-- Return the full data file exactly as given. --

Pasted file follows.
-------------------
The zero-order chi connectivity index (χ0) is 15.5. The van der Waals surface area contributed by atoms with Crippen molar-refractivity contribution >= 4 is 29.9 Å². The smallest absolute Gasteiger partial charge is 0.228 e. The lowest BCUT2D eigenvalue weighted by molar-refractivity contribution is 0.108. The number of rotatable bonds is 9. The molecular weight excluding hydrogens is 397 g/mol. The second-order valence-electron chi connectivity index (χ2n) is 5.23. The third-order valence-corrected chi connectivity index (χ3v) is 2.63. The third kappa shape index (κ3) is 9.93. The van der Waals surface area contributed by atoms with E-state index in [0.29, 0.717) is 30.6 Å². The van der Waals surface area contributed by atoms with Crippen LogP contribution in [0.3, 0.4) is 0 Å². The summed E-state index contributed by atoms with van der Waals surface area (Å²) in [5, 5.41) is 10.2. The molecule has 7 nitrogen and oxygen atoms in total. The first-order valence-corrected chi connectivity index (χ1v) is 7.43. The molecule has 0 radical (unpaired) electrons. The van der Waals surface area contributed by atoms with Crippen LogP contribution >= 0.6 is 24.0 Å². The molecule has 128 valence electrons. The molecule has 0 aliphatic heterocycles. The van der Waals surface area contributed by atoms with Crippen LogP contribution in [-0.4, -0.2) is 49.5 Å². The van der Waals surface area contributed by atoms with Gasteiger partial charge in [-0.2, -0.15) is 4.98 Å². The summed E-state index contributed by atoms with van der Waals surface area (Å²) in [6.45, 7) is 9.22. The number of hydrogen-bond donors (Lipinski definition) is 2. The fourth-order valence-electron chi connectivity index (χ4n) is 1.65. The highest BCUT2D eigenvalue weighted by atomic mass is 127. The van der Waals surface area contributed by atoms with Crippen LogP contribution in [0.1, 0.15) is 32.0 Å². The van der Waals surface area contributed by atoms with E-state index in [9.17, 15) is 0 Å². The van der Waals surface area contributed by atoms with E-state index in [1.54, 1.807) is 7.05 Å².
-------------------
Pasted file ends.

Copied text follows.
The zero-order chi connectivity index (χ0) is 15.5. The van der Waals surface area contributed by atoms with Crippen molar-refractivity contribution >= 4 is 29.9 Å². The smallest absolute Gasteiger partial charge is 0.228 e. The lowest BCUT2D eigenvalue weighted by molar-refractivity contribution is 0.108. The number of rotatable bonds is 9. The molecular weight excluding hydrogens is 397 g/mol. The second-order valence-electron chi connectivity index (χ2n) is 5.23. The third-order valence-corrected chi connectivity index (χ3v) is 2.63. The third kappa shape index (κ3) is 9.93. The van der Waals surface area contributed by atoms with E-state index in [0.29, 0.717) is 30.6 Å². The van der Waals surface area contributed by atoms with Crippen LogP contribution in [0.3, 0.4) is 0 Å². The summed E-state index contributed by atoms with van der Waals surface area (Å²) in [5, 5.41) is 10.2. The molecule has 7 nitrogen and oxygen atoms in total. The first-order valence-corrected chi connectivity index (χ1v) is 7.43. The molecule has 0 radical (unpaired) electrons. The van der Waals surface area contributed by atoms with Crippen LogP contribution >= 0.6 is 24.0 Å². The molecule has 128 valence electrons. The molecule has 0 aliphatic heterocycles. The van der Waals surface area contributed by atoms with Crippen LogP contribution in [-0.4, -0.2) is 49.5 Å². The van der Waals surface area contributed by atoms with Gasteiger partial charge in [-0.2, -0.15) is 4.98 Å². The summed E-state index contributed by atoms with van der Waals surface area (Å²) in [6.45, 7) is 9.22. The number of hydrogen-bond donors (Lipinski definition) is 2. The fourth-order valence-electron chi connectivity index (χ4n) is 1.65. The highest BCUT2D eigenvalue weighted by atomic mass is 127. The van der Waals surface area contributed by atoms with Crippen LogP contribution in [0.1, 0.15) is 32.0 Å². The van der Waals surface area contributed by atoms with E-state index in [9.17, 15) is 0 Å². The van der Waals surface area contributed by atoms with E-state index in [1.54, 1.807) is 7.05 Å².